The other half of the game blends in 3D racing, 2D racing, platforming, 2D shmup segments with analog shooting controls (ala Geometry Wars), and a few quick-time events for levity’s sake. The Battletoads series is renowned for its multiple genres of games, and this 2020 iteration is no exception. The 2D shmup sections give you an evade button that gives you brief invincibility, but the bullet-hell nature of the fights balances it all out. The platforming sections aren’t timed, but they do present some tricky head-scratching puzzles and precise jumping, as well as “air rolling” ala the Donkey Kong Country series.
They’re challenging, but they come with great controls and a fair difficulty curve. Mostly.
Warts & All
We should address the elephant in the room: the art style may not look like much when it’s static. But in motion, it’s actually decent and looks great. Some people may not be fans of some of the changes, or even care much about the game’s plot and cartoony character development, but as a PG cartoon, I’m alright with it.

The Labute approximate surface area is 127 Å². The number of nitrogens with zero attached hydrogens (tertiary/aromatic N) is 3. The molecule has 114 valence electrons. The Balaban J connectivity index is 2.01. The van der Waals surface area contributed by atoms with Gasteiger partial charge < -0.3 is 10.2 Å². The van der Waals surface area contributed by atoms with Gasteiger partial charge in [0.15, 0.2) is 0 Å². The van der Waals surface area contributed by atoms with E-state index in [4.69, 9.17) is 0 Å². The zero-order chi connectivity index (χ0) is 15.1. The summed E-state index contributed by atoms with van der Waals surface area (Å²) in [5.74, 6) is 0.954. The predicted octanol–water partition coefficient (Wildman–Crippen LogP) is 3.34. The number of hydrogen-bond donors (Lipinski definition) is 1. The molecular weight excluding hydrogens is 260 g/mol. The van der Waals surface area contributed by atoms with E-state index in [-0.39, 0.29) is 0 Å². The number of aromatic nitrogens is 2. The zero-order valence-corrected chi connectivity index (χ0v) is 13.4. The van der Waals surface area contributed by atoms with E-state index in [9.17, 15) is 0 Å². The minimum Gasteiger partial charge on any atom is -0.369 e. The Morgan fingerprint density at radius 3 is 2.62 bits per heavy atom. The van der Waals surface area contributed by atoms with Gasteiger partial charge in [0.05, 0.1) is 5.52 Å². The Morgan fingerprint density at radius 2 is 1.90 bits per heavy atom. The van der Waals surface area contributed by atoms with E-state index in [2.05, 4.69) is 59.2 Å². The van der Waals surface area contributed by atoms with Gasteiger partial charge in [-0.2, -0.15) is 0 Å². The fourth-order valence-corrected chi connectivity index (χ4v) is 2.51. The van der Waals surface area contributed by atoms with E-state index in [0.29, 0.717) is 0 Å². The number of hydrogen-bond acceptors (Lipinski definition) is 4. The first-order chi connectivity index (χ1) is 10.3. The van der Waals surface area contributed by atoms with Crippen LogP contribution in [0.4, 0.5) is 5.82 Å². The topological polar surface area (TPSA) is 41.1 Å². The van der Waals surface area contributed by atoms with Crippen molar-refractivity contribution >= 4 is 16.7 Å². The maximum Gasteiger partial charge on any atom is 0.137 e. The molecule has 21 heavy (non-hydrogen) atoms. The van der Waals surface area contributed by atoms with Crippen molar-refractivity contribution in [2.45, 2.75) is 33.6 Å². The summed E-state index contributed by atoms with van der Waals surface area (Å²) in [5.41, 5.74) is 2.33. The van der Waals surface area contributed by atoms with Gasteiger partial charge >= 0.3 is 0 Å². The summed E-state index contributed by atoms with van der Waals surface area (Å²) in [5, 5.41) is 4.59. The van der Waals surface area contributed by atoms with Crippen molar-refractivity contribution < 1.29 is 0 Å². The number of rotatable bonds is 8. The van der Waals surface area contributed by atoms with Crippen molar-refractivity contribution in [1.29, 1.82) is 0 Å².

The story is as such: the Battletoads have been in a hero simulator machine for 20+ years where their world is under rule by the Topians. Struggling to adjust to the new life they’re in, the trio (Rash, Pimple, Zitz) have to team up with former nemesis The Dark Queen to take the godly Topian leaders and army down while also trying to get famous.
I honestly find myself chuckling at the Saturday Morning vibe and silly banter/jokes that keep coming in. Yes, there are a few low-hanging fruits involving adult diapers, but seeing as the Battletoads are originally rip-offs of the Teenage Mutant Ninja Turtles in the early 90s, the whole plot and the jabs at its self-absorbed heroes and former villain warrant a few giggles at the very least.
Rash is the bro chasing for stardom, while Zitz is the leader with an inferiority complex. Pimple gets his own arc where he’s trying to be a gentle giant with hilarious consequences. British accent Dark Queen somehow is the much-needed voice of “reason” for the toad trio; the dynamic between them works given the 5-hour-or-less length the team is given. The Topian villains have their moments, but the overall tone and story arcs are harmless and good fun.